RBG gives Clarence Thomas a lesson in common sense with ruling on Indiana abortion law

On Tuesday, the United States Supreme Court declined to take up a ban on what are known as “discriminatory” abortions based on a the race or disability of a fetus while also reversing a lower court ruling that struck down an Indiana law requiring that fetal remains  from an abortion be buried or cremated.

NBC Connecticut reports:

The Supreme Court is upholding an Indiana law that requires abortion providers to dispose of aborted fetuses in the same way as human remains. But the justices are staying out of the debate over a broader, blocked provision that would prevent a woman in Indiana from having an abortion based on gender, race or disability.

The court split 7-2 in allowing Indiana to enforce the fetal remains measure that had been blocked by a federal appeals court. The justices said in an unsigned opinion that the case does not involve limits on abortion rights.

Justices Ruth Bader Ginsburg and Sonia Sotomayor dissented. Ginsburg said in a short opinion that she believes that the issue does implicate a woman’s right to an abortion “without undue interference from the state.”

The Indiana law was signed by Mike Pence when he was governor of the state.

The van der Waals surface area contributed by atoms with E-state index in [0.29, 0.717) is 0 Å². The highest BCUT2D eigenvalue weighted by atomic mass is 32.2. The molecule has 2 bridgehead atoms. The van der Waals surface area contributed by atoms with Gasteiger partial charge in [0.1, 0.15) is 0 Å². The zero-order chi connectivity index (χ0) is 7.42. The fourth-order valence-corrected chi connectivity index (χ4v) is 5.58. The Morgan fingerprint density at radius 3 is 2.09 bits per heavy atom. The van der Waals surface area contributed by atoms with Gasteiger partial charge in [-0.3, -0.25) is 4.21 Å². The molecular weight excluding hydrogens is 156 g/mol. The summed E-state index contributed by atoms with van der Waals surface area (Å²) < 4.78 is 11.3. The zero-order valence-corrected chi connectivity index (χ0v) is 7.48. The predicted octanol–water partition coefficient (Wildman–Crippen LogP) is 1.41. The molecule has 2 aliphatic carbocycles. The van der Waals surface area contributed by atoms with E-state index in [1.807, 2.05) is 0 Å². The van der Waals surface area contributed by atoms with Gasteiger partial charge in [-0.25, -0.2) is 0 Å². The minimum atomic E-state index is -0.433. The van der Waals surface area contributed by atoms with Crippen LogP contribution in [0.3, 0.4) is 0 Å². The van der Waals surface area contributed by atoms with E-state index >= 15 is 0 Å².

But a closer look at the footnotes of the ruling reveals that Justices Ruth Bader Ginsburg and Clarence Thomas were especially displeased with each others votes on the matter, with Thomas writing:

“JUSTICE GINSBURG does not even attempt to argue that the decision below was correct. Instead, she adopts Chief Judge Wood’s alternative suggestion that regulating the disposition of an aborted child’s body might impose an ‘undue burden’ on the mother’s right to abort that (already aborted) child.

“This argument is difficult to understand, to say the least, which may explain why even respondent Planned Parenthood did not make it.”

What Ginsburg had to say in response to Thomas is a perfect example of brilliant logic and common sense. In her footnote, she explained:

“A woman who exercises her constitutionally protected right to terminate a pregnancy is not a ‘mother.’ The cost of, and trauma potentially induced by, a post-procedure requirement may well constitute an undue burden … under the rational-basis standard applied below, (and) Planned Parenthood of Indiana and Kentucky had no need to marshal evidence that Indiana’s law posed an undue burden.”

Exactly so! How is a woman a “mother” if she doesn’t give birth to the child in question? If requiring a woman to bury a fetus she decided to have aborted isn’t an undue burden, then what exactly would be?

Conservatives in state legislatures across this country are desperately trying to get a case before the high court that will lead to Roe v. Wade being overturned. And justices like Clarence Thomas are eager to respond and ban the procedure. That’s why we need more jurists like RBG on the Supreme Court to guarantee that a woman’s right to choose isn’t turned into an illegal decision.

Featured Image Via the BBC